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Grizzly bears, black bears, wolves, coyotes, cougars/ mountain lions,bobcats, wolverines, lynx, foxes, fishers and martens are the suite of carnivores that originally inhabited North America after the Pleistocene extinctions. This site invites research, commentary, point/counterpoint on that suite of native animals (predator and prey) that inhabited The Americas circa 1500-at the initial point of European exploration and subsequent colonization. Landscape ecology, journal accounts of explorers and frontiersmen, genetic evaluations of museum animals, peer reviewed 20th and 21st century research on various aspects of our "Wild America" as well as subjective commentary from expert and layman alike. All of the above being revealed and discussed with the underlying goal of one day seeing our Continent rewilded.....Where big enough swaths of open space exist with connective corridors to other large forest, meadow, mountain, valley, prairie, desert and chaparral wildlands.....Thereby enabling all of our historic fauna, including man, to live in a sustainable and healthy environment. - Blogger Rick

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Monday, February 18, 2013

Minnesota is conducting Moose "decline" studies all over the state........Now, Voyageurs National Park gets further into the action on this endeavor with biologists there about to do a 2nd phase of evaluating the health and habits of the 50 odd Moose that live in and around the Park................Separately, a Wolf study will also kick into gear to determine the health and habits of the Wolves in the Park

Moose, wolves to be collared for Voyageurs park studies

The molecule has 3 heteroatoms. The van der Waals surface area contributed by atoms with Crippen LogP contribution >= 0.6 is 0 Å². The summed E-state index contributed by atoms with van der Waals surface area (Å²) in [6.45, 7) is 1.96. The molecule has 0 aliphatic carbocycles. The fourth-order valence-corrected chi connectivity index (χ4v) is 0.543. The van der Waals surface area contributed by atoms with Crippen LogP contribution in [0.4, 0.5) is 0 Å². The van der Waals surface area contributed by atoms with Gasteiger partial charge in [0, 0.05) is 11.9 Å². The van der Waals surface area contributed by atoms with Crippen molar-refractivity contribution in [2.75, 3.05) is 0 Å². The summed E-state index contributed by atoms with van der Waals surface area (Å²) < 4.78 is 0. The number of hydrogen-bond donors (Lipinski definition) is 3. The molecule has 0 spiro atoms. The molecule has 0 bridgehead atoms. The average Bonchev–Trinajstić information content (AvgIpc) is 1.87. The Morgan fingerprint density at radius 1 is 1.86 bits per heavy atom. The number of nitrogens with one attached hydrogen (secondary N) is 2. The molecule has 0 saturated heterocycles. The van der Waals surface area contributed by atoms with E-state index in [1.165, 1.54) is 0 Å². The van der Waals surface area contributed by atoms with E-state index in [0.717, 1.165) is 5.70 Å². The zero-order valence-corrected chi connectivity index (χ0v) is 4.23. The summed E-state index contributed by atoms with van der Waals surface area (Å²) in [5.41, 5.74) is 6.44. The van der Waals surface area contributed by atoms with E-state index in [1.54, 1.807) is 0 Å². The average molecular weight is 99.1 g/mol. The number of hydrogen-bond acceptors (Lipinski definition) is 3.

by Tom Robertson, Minnesota Public Radio

BEMIDJI, Minn. — Biologists at Voyageurs National Park are preparing to capture and collar moose and wolves this month as part of two separate wildlife studies.

State and federal researchers want to know why moose are dying in Minnesota. A recent state Department of Natural Resources survey of moose in the Arrowhead region of the northeast showed a 52 percent decline in the population since 2010.

Voyageurs wildlife biologist Steve Windels said moose numbers in and around Voyageurs National Park appear to be more stable. About 50 moose live in the area.

The moose collaring effort could begin as early as next week. Biologists plan to put GPS collars on six adult female moose and track them over the next five years. It's a continuation of a study launched a few years ago focusing on moose habitat and how the animals react to climate change.

Windels said the next phase will look at mortality.
"We want to monitor the survival of these individuals," Windels said. "We want to look at some calving behavior and calving rates of these hopefully six cows as well."
In a separate study, Voyageurs biologists will collar two wolves to monitor the status of wolves in the park.

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